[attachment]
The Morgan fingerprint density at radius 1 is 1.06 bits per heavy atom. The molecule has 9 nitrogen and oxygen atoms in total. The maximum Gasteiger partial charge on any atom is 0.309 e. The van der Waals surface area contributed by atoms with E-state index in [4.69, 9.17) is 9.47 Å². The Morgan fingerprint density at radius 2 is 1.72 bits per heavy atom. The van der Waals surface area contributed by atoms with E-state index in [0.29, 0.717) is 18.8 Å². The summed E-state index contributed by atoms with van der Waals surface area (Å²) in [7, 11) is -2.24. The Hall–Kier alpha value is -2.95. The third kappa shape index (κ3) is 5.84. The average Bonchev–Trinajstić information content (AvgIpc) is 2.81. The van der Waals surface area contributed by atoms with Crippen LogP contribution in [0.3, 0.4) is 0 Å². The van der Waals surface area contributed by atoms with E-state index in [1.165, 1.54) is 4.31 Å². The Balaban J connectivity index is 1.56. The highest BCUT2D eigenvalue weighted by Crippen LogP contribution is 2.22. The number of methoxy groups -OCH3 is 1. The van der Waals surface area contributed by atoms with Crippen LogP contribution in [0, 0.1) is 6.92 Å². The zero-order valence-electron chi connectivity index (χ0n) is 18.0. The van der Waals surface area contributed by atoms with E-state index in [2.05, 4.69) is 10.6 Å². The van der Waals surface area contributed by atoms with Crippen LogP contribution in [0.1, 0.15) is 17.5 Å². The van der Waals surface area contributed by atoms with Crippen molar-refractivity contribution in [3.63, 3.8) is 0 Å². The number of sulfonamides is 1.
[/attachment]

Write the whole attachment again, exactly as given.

The Morgan fingerprint density at radius 1 is 1.06 bits per heavy atom. The molecule has 9 nitrogen and oxygen atoms in total. The maximum Gasteiger partial charge on any atom is 0.309 e. The van der Waals surface area contributed by atoms with E-state index in [4.69, 9.17) is 9.47 Å². The Morgan fingerprint density at radius 2 is 1.72 bits per heavy atom. The van der Waals surface area contributed by atoms with E-state index in [0.29, 0.717) is 18.8 Å². The summed E-state index contributed by atoms with van der Waals surface area (Å²) in [7, 11) is -2.24. The Hall–Kier alpha value is -2.95. The third kappa shape index (κ3) is 5.84. The average Bonchev–Trinajstić information content (AvgIpc) is 2.81. The van der Waals surface area contributed by atoms with Crippen LogP contribution in [0.3, 0.4) is 0 Å². The van der Waals surface area contributed by atoms with E-state index in [1.165, 1.54) is 4.31 Å². The Balaban J connectivity index is 1.56. The highest BCUT2D eigenvalue weighted by Crippen LogP contribution is 2.22. The number of methoxy groups -OCH3 is 1. The van der Waals surface area contributed by atoms with Crippen LogP contribution in [0, 0.1) is 6.92 Å². The zero-order valence-electron chi connectivity index (χ0n) is 18.0. The van der Waals surface area contributed by atoms with E-state index in [2.05, 4.69) is 10.6 Å². The van der Waals surface area contributed by atoms with Crippen LogP contribution in [0.1, 0.15) is 17.5 Å². The van der Waals surface area contributed by atoms with Crippen molar-refractivity contribution in [3.63, 3.8) is 0 Å². The number of sulfonamides is 1.